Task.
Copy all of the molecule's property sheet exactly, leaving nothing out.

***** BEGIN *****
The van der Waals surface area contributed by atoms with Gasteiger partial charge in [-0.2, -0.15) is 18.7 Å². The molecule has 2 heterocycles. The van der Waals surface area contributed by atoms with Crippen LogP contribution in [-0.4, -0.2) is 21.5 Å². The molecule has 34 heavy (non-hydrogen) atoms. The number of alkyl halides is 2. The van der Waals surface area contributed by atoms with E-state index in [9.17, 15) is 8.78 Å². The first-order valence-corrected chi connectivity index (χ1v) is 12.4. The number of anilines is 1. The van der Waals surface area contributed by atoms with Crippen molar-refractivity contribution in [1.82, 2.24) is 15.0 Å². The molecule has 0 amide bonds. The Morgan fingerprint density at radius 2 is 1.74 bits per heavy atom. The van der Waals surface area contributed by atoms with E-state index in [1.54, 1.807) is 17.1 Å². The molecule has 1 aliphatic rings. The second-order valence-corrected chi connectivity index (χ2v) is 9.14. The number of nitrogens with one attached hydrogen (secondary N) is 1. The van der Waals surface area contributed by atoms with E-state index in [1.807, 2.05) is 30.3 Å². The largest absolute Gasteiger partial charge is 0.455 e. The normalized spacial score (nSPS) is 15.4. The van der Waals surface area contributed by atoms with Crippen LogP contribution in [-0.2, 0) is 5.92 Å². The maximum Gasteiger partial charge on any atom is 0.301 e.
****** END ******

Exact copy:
The van der Waals surface area contributed by atoms with Gasteiger partial charge in [-0.2, -0.15) is 18.7 Å². The molecule has 2 heterocycles. The van der Waals surface area contributed by atoms with Crippen LogP contribution in [-0.4, -0.2) is 21.5 Å². The molecule has 34 heavy (non-hydrogen) atoms. The number of alkyl halides is 2. The van der Waals surface area contributed by atoms with E-state index in [9.17, 15) is 8.78 Å². The first-order valence-corrected chi connectivity index (χ1v) is 12.4. The number of anilines is 1. The van der Waals surface area contributed by atoms with Crippen molar-refractivity contribution in [1.82, 2.24) is 15.0 Å². The molecule has 0 amide bonds. The Morgan fingerprint density at radius 2 is 1.74 bits per heavy atom. The van der Waals surface area contributed by atoms with E-state index in [1.54, 1.807) is 17.1 Å². The molecule has 1 aliphatic rings. The second-order valence-corrected chi connectivity index (χ2v) is 9.14. The number of nitrogens with one attached hydrogen (secondary N) is 1. The van der Waals surface area contributed by atoms with E-state index in [1.807, 2.05) is 30.3 Å². The largest absolute Gasteiger partial charge is 0.455 e. The normalized spacial score (nSPS) is 15.4. The van der Waals surface area contributed by atoms with Crippen LogP contribution in [-0.2, 0) is 5.92 Å². The maximum Gasteiger partial charge on any atom is 0.301 e.